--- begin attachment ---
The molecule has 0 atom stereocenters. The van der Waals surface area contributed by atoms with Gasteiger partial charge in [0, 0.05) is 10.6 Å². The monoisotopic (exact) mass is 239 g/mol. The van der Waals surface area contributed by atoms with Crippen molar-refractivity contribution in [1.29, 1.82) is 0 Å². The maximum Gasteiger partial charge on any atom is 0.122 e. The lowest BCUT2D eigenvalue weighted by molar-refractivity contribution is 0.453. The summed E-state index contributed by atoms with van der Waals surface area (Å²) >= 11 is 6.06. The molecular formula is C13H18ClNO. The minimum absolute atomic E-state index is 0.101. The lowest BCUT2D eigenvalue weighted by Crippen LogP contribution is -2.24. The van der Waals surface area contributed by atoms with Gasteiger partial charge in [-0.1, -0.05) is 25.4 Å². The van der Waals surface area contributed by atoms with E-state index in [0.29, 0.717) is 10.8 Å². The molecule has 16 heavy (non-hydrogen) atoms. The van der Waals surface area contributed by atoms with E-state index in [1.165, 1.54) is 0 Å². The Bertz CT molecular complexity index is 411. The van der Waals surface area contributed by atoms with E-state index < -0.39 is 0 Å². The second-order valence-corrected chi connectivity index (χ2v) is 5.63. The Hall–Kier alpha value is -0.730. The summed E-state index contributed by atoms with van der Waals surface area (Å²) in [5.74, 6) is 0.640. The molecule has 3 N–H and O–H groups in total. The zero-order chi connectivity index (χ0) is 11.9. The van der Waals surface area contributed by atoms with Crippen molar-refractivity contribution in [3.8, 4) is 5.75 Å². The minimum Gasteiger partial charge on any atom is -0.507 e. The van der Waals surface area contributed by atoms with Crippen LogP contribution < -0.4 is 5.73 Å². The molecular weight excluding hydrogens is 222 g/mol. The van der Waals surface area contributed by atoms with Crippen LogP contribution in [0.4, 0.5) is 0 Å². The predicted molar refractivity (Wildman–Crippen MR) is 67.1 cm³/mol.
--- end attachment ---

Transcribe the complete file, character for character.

The molecule has 0 atom stereocenters. The van der Waals surface area contributed by atoms with Gasteiger partial charge in [0, 0.05) is 10.6 Å². The monoisotopic (exact) mass is 239 g/mol. The van der Waals surface area contributed by atoms with Crippen molar-refractivity contribution in [1.29, 1.82) is 0 Å². The maximum Gasteiger partial charge on any atom is 0.122 e. The lowest BCUT2D eigenvalue weighted by molar-refractivity contribution is 0.453. The summed E-state index contributed by atoms with van der Waals surface area (Å²) >= 11 is 6.06. The molecular formula is C13H18ClNO. The minimum absolute atomic E-state index is 0.101. The lowest BCUT2D eigenvalue weighted by Crippen LogP contribution is -2.24. The van der Waals surface area contributed by atoms with Gasteiger partial charge in [-0.1, -0.05) is 25.4 Å². The van der Waals surface area contributed by atoms with E-state index in [0.29, 0.717) is 10.8 Å². The molecule has 16 heavy (non-hydrogen) atoms. The van der Waals surface area contributed by atoms with E-state index in [1.165, 1.54) is 0 Å². The Bertz CT molecular complexity index is 411. The van der Waals surface area contributed by atoms with E-state index < -0.39 is 0 Å². The second-order valence-corrected chi connectivity index (χ2v) is 5.63. The Hall–Kier alpha value is -0.730. The summed E-state index contributed by atoms with van der Waals surface area (Å²) in [5.74, 6) is 0.640. The molecule has 3 N–H and O–H groups in total. The zero-order chi connectivity index (χ0) is 11.9. The van der Waals surface area contributed by atoms with Crippen molar-refractivity contribution in [3.8, 4) is 5.75 Å². The minimum Gasteiger partial charge on any atom is -0.507 e. The van der Waals surface area contributed by atoms with Crippen LogP contribution < -0.4 is 5.73 Å². The molecular weight excluding hydrogens is 222 g/mol. The van der Waals surface area contributed by atoms with Crippen LogP contribution in [0.4, 0.5) is 0 Å². The predicted molar refractivity (Wildman–Crippen MR) is 67.1 cm³/mol.